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MI.

1783
Forest Disturbance Dynamics

Pathogens and insects

Tiia Drenkhan

Researcher
Chair of Silviculture and Forest Ecology
Institute of Forestry and Rural Engineering

29.11.2018
Outline
• concepts
• type of diseases
• forest health
• climate changes
• pathogens/insects
• diseases and pests in Estonia
• discussion

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Concepts
• Plant pathology - science dealing with the study of pathogenic microorganisms
and unfavourable environmental conditions causing disease
• Forest pathology - specialised branch of plant pathology dealing with tree
diseases, any disorder in the tree and its products
• Plant disease - any deviation in the normal function of a plant caused by a
persistent agent
• Entomology - the scientific study of insects, a branch of zoology

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Forest disturbances

• Forest disturbance can be abrupt (e.g., hurricanes) or chronic (e.g., acid rain); stand-replacing (e.g., clear-cut
logging) or not (e.g., selective logging); complete (e.g., landslides) or incomplete (e.g., insect defoliation);
natural (e.g., tornados) or anthropogenic (e.g., land conversion); widespread (e.g., fire) or geographically
restricted (e.g., avalanches); temporary (e.g., blowdowns) or permanent (deforestation and land use
conversion) (Frolking et al., 2009)
• Disturbances, both human-induced and natural, shape forest systems by influencing their composition,
structure, and functional processes (Dale et al., 2001)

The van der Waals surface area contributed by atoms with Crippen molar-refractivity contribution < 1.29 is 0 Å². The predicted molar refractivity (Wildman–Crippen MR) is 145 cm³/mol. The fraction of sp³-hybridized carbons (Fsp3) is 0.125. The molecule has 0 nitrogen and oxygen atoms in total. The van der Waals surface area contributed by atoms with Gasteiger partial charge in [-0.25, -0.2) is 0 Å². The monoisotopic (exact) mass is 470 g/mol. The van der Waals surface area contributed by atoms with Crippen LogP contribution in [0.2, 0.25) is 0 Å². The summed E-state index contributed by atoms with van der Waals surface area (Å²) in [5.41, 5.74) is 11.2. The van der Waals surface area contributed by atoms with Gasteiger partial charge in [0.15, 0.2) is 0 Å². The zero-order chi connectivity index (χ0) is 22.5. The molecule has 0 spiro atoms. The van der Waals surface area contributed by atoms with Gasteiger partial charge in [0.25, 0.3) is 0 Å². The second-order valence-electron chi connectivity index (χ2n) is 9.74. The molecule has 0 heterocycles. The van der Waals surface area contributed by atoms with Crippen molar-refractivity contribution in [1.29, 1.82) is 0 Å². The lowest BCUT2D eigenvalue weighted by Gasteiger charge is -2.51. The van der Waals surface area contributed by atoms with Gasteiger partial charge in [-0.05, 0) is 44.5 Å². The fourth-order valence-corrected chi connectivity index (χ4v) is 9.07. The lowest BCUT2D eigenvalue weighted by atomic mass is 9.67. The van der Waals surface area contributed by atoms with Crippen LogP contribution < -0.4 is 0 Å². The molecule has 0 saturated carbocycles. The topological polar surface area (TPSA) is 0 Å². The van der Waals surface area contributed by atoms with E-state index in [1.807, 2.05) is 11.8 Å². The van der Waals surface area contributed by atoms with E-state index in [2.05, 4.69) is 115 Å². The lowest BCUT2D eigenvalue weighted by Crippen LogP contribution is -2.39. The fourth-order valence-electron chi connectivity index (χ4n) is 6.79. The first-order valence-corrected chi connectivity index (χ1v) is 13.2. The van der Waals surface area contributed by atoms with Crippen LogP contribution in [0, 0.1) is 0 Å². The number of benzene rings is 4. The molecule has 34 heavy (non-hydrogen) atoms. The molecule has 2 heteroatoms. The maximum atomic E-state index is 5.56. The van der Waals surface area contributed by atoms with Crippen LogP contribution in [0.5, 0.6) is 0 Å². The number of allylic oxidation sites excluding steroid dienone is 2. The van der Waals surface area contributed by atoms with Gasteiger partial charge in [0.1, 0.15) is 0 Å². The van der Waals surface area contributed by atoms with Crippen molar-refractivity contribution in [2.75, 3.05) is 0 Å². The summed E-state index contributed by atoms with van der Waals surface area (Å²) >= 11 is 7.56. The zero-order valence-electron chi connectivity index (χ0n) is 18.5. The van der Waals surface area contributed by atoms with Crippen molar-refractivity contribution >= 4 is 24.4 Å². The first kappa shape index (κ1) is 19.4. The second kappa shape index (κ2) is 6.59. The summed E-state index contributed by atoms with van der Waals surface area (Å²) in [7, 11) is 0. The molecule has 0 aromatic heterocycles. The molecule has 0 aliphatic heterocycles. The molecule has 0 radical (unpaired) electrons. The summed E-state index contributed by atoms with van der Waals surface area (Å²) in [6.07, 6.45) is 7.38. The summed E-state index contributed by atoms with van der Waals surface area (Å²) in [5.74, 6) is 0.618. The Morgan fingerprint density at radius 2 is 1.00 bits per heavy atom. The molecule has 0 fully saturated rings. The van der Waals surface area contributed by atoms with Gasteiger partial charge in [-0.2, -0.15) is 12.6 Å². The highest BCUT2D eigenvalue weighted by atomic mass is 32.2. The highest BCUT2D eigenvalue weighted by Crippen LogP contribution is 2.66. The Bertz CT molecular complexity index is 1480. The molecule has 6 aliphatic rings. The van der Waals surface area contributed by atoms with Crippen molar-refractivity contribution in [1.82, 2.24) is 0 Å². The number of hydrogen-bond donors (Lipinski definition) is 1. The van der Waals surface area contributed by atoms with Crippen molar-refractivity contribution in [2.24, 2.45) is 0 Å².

• Any relatively discrete event in time that disrupts ecosystem, community or population structure and
changes resources, substrate availability, or the physical environment (White and Pickett, 1985)
• Forest disturbances influence how much carbon is stored in trees or dead wood.

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• Grebner, D.L., Bettinger, P., Siry, J.P. 2013. Introduction to
Forestry and Natural Resources. Academic Press, 508 p.

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Biotic
• Biotic factor - A living or
infectious disease causing agent
• Symptoms are plant-part specific

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Abiotic
• Abiotic factor - a non-living or non-infectious factor capable of
causing disease
• Abiotic factors: fire, drought, introduced species, hurricanes,
windstorms, ice storms, and landslides, temperature extremes,
nutrional imbalances, soil oxygen deficiencies, moisture stress,
phytotoxic gases etc.
• Symptoms may or may not be plant-part specific

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Climate changes
• Increasing average temperature has influence to:
• Insect (short life cycles, mobility, reproductive potential, physiological
sensitivity to temperature)
• Pathogens (survival, reproduction, dispersal)
• Forest ecosystem (fire, drought, new species, windstorms etc.)

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Pathogens
• Diseases can be caused by: fungi, bacteria, nematodes, viruses,
mycoplasmas, protozoa, mites etc.

• Symptoms caused by pathogens: root and stem rot, seedling damp


off, downy mildews, wilt, leaf spots, rust, heart wood rot, decay,
crown gall etc.

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Insects as vectors of diseases

• Insects (e.g. Hylobius sp., Hylastes sp.) are vectors:


fungi (Heterobasidon sp., Leptographium sp., Ophiostomatoid
sp. etc.); viruses (RNA, DNA viruses)
• Insects (e.g. mosquitoes, lice, fleas, bed bugs etc. ) and ticks are
vectors: